The Secret to Great School Budget Stories? Dig, Dig, Dig
News stories on school district budgets often stick to whether spending is up or down, whether employees received raises or not. So Dallas Morning News reporter Tawnell Hobbs helped attendees at the Education Writers Association National Seminar delve deeper into school spending and unlock the juiciest stories during a session in Chicago on April 20.
Hobbs encouraged reporters to request six things from districts each school year: approved and actual budgets, purchase orders, check logs, credit card information, salary and stipend databases, and grants.
Approved budgets are school districts’ estimates of how much they will spend. Actual budgets are how much has already been spent. They offer the basic stories, such as whether spending will change from year to year and whether employees will get raises.
Comparing the actual and approved budgets can help reporters see if a district is over budget or nearly over as the school year progresses, Hobbs said.
She also encouraged reporters to request separation agreements, which specify what payment employees receive after leaving a school district.
“It’s something that we don’t look at a lot,” Hobbs said.
She reviewed Dallas Independent School District’s separation agreements, finding DISD paid out $570,000 under 11 such agreements over about a two-year period. The resulting article, published in March, led to the school board limiting the superintendent’s power to give lucrative settlement agreements.
Hobbs also extolled the stories hidden in districts’ check registers.
The Morning News began looking at the Dallas district’s check registers in 2011, as the district was eliminating teacher positions and increasing class sizes after state budget cuts.
The newspaper put in “hundreds” of public records requests, going through nearly 800,000 lines of data, she said. Microsoft Access and Excel helped the reporters easily identify hotels and other notable spending.
They found the Dallas school system spent $57 million over four years – equivalent to one year of average base pay for 1,086 teachers – on pricey meals, trips, hotels and more, like reserving a Dallas hotel ballroom for a summer staff meeting that could have been held at an empty school.
“We started really paying attention to that kind of stuff that, obviously, didn’t directly impact student learning,” Hobbs said. “Obviously there were ways to cut.”
After the Dallas Morning News article came out, the district vowed to crack down on luxury spending.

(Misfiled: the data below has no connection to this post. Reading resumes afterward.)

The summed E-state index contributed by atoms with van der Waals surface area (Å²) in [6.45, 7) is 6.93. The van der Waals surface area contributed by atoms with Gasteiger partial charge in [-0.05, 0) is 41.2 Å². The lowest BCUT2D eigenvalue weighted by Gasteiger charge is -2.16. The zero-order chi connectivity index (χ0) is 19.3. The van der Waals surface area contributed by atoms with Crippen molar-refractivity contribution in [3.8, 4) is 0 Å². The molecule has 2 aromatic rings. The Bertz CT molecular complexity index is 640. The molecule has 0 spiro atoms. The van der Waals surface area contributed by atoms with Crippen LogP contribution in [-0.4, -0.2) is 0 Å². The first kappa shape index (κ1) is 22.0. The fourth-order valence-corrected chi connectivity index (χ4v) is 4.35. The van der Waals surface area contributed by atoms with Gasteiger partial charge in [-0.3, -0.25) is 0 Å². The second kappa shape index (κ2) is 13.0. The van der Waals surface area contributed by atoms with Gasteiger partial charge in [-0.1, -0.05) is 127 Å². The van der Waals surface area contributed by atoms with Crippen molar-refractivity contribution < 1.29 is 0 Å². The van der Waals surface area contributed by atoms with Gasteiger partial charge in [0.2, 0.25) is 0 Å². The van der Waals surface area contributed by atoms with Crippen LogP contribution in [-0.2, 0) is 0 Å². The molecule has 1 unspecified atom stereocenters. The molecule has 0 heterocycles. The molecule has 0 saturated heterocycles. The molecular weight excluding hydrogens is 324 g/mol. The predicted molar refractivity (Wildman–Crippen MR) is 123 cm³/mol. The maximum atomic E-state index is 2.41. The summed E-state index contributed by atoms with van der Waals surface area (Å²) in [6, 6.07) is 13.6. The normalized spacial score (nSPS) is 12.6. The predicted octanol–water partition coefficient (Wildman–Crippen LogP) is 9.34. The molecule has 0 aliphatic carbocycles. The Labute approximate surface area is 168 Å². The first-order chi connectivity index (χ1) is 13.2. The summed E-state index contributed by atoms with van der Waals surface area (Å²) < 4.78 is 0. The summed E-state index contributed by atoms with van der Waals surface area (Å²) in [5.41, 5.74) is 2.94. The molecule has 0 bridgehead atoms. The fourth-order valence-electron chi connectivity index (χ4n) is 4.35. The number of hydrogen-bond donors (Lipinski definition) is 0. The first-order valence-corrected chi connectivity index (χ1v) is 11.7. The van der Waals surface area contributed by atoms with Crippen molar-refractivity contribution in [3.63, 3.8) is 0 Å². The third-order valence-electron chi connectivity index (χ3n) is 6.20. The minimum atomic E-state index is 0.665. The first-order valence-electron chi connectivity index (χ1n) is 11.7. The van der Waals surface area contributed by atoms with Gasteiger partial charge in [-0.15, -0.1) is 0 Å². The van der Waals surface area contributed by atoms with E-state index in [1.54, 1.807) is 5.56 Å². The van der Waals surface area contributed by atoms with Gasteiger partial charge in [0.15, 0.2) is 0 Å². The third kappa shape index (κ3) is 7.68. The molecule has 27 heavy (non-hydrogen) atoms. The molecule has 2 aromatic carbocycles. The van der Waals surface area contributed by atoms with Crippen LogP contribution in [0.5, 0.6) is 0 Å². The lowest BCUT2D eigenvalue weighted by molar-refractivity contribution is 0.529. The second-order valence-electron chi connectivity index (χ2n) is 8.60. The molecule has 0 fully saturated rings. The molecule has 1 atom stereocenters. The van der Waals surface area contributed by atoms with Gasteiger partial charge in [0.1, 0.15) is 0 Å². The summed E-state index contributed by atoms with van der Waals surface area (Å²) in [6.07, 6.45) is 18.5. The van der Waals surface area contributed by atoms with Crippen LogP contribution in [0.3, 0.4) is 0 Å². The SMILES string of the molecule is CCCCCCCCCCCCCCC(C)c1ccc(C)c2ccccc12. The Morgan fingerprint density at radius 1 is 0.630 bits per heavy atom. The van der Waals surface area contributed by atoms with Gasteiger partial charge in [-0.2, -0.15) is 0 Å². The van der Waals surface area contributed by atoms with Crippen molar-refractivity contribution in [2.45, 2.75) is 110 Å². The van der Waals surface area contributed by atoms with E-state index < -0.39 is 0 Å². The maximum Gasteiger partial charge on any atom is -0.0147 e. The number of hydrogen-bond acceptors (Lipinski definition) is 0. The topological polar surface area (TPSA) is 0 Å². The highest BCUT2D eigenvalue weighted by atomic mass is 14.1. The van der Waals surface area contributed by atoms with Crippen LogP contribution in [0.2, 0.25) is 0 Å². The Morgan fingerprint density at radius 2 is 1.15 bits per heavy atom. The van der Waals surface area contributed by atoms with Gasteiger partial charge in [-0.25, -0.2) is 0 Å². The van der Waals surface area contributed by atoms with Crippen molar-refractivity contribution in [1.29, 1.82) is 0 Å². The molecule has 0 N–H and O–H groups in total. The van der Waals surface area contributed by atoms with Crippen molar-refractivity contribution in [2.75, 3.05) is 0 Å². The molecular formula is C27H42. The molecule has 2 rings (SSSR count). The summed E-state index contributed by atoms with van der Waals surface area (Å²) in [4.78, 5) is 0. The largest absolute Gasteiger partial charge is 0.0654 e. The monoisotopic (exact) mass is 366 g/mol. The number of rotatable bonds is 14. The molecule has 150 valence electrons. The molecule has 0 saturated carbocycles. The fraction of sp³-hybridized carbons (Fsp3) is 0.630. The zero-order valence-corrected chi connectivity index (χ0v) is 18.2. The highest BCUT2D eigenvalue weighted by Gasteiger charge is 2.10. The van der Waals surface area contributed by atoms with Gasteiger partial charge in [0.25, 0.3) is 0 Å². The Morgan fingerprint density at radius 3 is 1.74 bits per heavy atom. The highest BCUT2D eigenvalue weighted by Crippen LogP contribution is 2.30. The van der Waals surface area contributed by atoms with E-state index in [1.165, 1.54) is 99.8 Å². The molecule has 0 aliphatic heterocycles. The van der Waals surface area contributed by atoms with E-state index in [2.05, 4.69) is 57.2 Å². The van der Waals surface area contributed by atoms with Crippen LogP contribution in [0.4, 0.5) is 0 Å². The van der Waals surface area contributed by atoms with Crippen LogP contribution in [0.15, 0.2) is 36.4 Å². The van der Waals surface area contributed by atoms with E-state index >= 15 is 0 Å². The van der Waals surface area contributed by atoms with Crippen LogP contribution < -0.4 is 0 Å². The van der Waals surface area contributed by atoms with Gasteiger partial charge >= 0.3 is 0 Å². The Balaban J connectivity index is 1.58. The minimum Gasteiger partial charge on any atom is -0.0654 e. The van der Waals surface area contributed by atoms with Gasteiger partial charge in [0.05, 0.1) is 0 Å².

Examining staff credit card purchases also helped spotlight potentially extravagant spending.
Credit card purchases showed employees paid for items like iPods and dating websites with the district’s 1,200 purchase cards. Questionable purchases totaled $20 million over one year, the Morning News found in 2006.
The paper also found many employees purchased gift cards with district credit cards, Hobbs said. The employees could then use the gift cards to purchase whatever they wanted without oversight.
To determine what credit card purchases were on gift cards, the Morning News used the Dallas school district’s method: identify purchases that totaled even numbers, such as $25.00 or $100.00. Exact totals are fishy, Hobbs said.
“Every time you go through checkout and they say, ‘$10,’ you’re like, ‘On the nose? Really?’” Hobbs said. “That doesn’t happen a lot.”
The Dallas school system hired an independent law firm to investigate gift card purchases, finding what the Morning News uncovered, Hobbs said. Some district employees were fired, and the FBI even got involved, Hobbs said.
She also encouraged reporters to request databases of employee stipends and salaries.
With the stipend database, Hobbs found Dallas district employees paid $3.7 million annually on 2,300 car allowances in 2005 — when some employees didn’t even drive or only did so sporadically. Employees didn’t have to turn in mileage to receive the stipend, Hobbs said.
Another key question Hobbs encouraged reporters to ask: Did the school district get what it paid for when purchasing outside services?
Hobbs wrote an article last year about a study the district paid $100,000 for that was supposed to examine facilities, budgets, whether the district needed to or close schools and more, Hobbs said. But the resulting report merely said Dallas magnet programs are popular and should be expanded, Hobbs said.
“Something’s not right here,” she recalled thinking.
She pulled up the request for proposal and the contract for the study, which outlined everything the report was supposed to provide. She talked with school district officials, who insisted the report was worth the money.
So Hobbs called the consultant. He admitted he didn’t do $100,000 worth of work, and the district ultimately paid him only $50,000.
“That’s just one example of going back: Did the promised project get delivered?” Hobbs said. “As journalists we always forget to do that. We all know it. We get busy and go on to the next thing. But every now and then, especially if it’s a big report that [district officials] paid money for, see if they got what was promised.”